SORGHUM

Sorghum is used for food, fodder, and the production of alcoholic beverages. It is drought tolerant and heat tolerant and is especially important in arid regions. It is an important food crop in Africa, Central America, and South Asia, and is the “fifth most important cereal crop grown in the world”. African slaves introduced sorghum into the U.S., where most of the world’s commercially grown sorghum is now produced, in the early 17th century.Recently, however, the US Congress passed the Renewable Fuels Standard, with the goal of producing 30 billion litres (8 billion gallons) of renewable fuel (ethanol) annually by 2012. This bill should noticeably increase the demand for ethanol producing crops for at least the next decade. Sorghum produces the same amount of ethanol per unit as maize, therefore in hot areas where sorghum can out produce maize this bill should result in an increase in grain sorghum cultivation. Sorghum growers are hoping that this will create just the market they need to take off with production. Currently, 12% of grain sorghum production in the US is used to make ethanol, and growers are hoping for an increase.Sorghum and Beer

In Nigeria and Lesotho, sorghum is used to produce beer, including the local version of Guinness. In recent years, sorghum has been used as a substitute for other grain in gluten free beer. Although the African versions are not “gluten free”, as malt extract is also used, truly gluten free beer using such substitutes such as sorghum or buckwheat are now available. Sorghum is used in the same way as barley to produce a “malt” that can form the basis of a mash that will brew a beer without gliadin or hordein (together “gluten”) and therefore can be suitable for coeliacs or others sensitive to certain glycoproteins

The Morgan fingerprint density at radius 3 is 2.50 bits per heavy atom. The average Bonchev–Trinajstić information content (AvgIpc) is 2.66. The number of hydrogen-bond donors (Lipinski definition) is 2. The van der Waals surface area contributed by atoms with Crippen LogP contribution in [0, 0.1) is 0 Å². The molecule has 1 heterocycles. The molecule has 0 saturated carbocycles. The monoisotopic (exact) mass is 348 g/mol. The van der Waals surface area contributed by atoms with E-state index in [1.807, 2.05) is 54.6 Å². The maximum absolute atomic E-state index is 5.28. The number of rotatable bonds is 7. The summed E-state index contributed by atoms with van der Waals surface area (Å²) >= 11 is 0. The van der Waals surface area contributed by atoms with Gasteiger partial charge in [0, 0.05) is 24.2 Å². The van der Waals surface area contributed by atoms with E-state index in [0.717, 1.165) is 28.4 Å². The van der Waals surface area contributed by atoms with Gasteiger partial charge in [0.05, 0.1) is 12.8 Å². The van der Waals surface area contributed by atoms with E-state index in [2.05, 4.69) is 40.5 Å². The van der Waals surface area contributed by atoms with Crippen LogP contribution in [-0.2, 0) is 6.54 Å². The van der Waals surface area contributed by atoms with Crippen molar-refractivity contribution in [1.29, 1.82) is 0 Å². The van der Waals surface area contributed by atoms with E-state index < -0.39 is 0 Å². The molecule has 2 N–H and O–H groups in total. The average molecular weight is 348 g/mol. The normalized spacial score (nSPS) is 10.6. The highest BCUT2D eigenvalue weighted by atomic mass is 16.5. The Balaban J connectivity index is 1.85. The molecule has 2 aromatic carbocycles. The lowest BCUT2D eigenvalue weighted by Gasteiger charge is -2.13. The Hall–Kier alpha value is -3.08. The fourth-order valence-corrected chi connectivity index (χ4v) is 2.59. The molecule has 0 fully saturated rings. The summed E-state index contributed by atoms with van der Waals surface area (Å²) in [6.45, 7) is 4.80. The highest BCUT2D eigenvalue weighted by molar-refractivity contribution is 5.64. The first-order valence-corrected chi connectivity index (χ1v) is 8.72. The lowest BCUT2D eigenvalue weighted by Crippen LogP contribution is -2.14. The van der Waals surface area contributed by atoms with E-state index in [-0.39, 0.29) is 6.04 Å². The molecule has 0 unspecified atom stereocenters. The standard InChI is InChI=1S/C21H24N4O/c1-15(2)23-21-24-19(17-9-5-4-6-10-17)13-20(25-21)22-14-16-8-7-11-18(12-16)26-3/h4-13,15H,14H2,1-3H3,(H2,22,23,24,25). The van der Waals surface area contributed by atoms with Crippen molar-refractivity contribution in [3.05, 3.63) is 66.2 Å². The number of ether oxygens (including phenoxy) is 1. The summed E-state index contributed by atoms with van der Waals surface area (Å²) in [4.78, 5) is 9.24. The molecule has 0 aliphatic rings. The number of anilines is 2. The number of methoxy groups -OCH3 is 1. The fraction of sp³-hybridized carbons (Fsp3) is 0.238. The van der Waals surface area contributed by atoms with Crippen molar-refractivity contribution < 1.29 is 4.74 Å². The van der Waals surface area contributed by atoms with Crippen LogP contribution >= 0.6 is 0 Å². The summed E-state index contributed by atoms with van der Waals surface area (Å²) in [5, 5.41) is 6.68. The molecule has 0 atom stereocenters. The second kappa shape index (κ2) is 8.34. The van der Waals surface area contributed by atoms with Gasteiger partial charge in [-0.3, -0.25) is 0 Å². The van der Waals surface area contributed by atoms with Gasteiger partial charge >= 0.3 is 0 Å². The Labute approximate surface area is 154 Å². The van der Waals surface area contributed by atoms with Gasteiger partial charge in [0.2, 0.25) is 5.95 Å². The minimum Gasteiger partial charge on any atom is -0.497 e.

Growing grain sorghum
Sorghum requires an average temperature of at least 25 °C to produce maximum grain yields in a given year. Maximum photosynthesis is achieved at daytime temperatures of at least 30 °C. Night time temperatures below 13 °C for more than a few days can severely impact the plant’s potential grain production. Sorghum cannot be planted until soil temperatures have reached 17 °C. The long growing season, usually 90–120 days, causes yields to be severely decreased if plants are not in the ground early enough.

Sorghum’s yields are not affected by short periods of drought as severely as other crops such as maize because it develops its seed heads over longer periods of time, and short periods of water stress do not usually have the ability to prevent kernel development. Even in a long drought severe enough to hamper sorghum production, it will still usually produce some seed on smaller and fewer seed heads. Rarely will you find a kernelless season for sorghum, even under the most adverse water conditions. Sorghum’s ability to thrive with less water than maize may be due to its ability to hold water in its foliage better than maize. Sorghum has a waxy coating on its leaves and stems which helps to keep water in the plant even in intense heat.
Origin
Sorghum is a grass of Old World origin, a drought-resistant, heat-tolerant member of the grass family.

Although wild species of sorghum are attested as early as 8000 years ago in the Nilotic regions of southern Egypt and the Sudan, the location of its true domestication within East Africa is still speculative. It is widely held that genetic separation of domesticated S. bicolor from its progenitor did not occur much before 2000 years ago somewhere in East Africa, possibly the Ethiopian highlands, but more likely further west

The presence of true domesticated S. bicolor is claimed much earlier than this (3700-4900 years ago) in India, Oman, and Yemen, although the identity of the remains as full domesticates is still disputed. It is well adapted to growth in hot, arid or semi-arid areas. The many subspecies are divided into four groups – grain sorghums (such as milo), grass sorghums (for pasture and hay), sweet sorghums (formerly called “Guinea corn”, used to produce sorghum syrups), and broom corn (for brooms and brushes). The name “sweet sorghum” is used to identify varieties of sorghum, Sorghum bicolor (L.) Moench, that are sweet and juicy. A United States patent officer introduced sweet sorghum to American in 1853..

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